In the case of higher education, it is not free. However, if it is seen as a relatively low cost for the student, s/he might not see attending class or going to office hours as worth the cost in his/her time. After all, the loss of not attending class or office hours is seen as being less than the loss of attending class or going to office hours. To use a rather specific example, consider the case of a student who works. If she is in class or at my office hours talking about philosophy, then she is not working and getting her hourly wage. As such, attending my class or going to my office hours is a loss for her. Of course, if she fails the class, then this a loss – but this can be avoided by putting in just enough effort to pass. Thus, the student can have both-getting the credit hours to graduate and also getting as much time as possible for other things, such as work or Facebooking. If, however, the class or office hours were very costly, then students might thus be more inclined to attend. After all, missing the class or office hours would cost more than what would be gained by skipping class.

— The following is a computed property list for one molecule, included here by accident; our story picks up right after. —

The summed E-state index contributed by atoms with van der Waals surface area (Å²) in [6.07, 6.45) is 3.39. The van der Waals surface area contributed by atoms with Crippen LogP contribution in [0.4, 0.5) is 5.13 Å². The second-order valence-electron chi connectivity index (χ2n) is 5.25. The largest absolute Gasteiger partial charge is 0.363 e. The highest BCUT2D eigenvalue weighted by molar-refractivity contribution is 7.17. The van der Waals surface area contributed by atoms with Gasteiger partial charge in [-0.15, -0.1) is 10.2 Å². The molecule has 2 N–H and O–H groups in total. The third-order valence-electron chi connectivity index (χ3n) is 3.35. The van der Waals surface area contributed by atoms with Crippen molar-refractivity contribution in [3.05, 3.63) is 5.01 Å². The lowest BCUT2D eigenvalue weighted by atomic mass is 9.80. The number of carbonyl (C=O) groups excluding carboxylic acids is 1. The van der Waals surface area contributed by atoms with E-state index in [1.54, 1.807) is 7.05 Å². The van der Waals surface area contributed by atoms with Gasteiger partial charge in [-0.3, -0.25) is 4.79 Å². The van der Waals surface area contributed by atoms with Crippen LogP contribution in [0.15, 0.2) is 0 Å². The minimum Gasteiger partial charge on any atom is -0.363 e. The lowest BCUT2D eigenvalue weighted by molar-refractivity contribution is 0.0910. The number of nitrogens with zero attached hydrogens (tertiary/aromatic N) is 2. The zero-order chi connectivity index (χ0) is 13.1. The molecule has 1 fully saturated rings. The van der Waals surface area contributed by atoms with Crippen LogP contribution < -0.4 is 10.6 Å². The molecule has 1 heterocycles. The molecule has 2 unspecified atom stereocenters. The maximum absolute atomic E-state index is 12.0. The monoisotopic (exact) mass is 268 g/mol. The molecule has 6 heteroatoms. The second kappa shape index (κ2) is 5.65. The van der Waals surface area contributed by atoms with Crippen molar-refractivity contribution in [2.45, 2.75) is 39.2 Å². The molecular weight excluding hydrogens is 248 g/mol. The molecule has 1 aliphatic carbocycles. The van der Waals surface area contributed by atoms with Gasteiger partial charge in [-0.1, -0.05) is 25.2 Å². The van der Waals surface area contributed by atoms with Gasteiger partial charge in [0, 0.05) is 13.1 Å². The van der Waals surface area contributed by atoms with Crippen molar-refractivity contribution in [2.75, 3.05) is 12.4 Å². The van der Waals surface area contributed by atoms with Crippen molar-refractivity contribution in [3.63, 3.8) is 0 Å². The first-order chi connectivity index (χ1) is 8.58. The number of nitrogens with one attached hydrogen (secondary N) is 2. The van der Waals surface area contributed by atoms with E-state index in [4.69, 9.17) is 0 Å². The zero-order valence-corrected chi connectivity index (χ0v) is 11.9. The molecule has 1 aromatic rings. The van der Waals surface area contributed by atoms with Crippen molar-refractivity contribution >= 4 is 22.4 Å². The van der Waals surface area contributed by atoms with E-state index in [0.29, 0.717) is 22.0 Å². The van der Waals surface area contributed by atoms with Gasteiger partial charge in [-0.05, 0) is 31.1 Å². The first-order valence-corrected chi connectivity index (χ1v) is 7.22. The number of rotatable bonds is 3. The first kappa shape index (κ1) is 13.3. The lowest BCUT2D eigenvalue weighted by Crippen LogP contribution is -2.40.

Another point well worth considering is that although the class (and office hours) might have a high cost, this need not be paid by the student. So, if the student is attending college at the parents' or states' expense, then they do not "feel" that cost and hence they have less motivation to attend class since any alternative will tend to give them more perceived value for their time. Naturally, this is not always the case-some students do value their class time even when they are not paying the majority of the educational bill.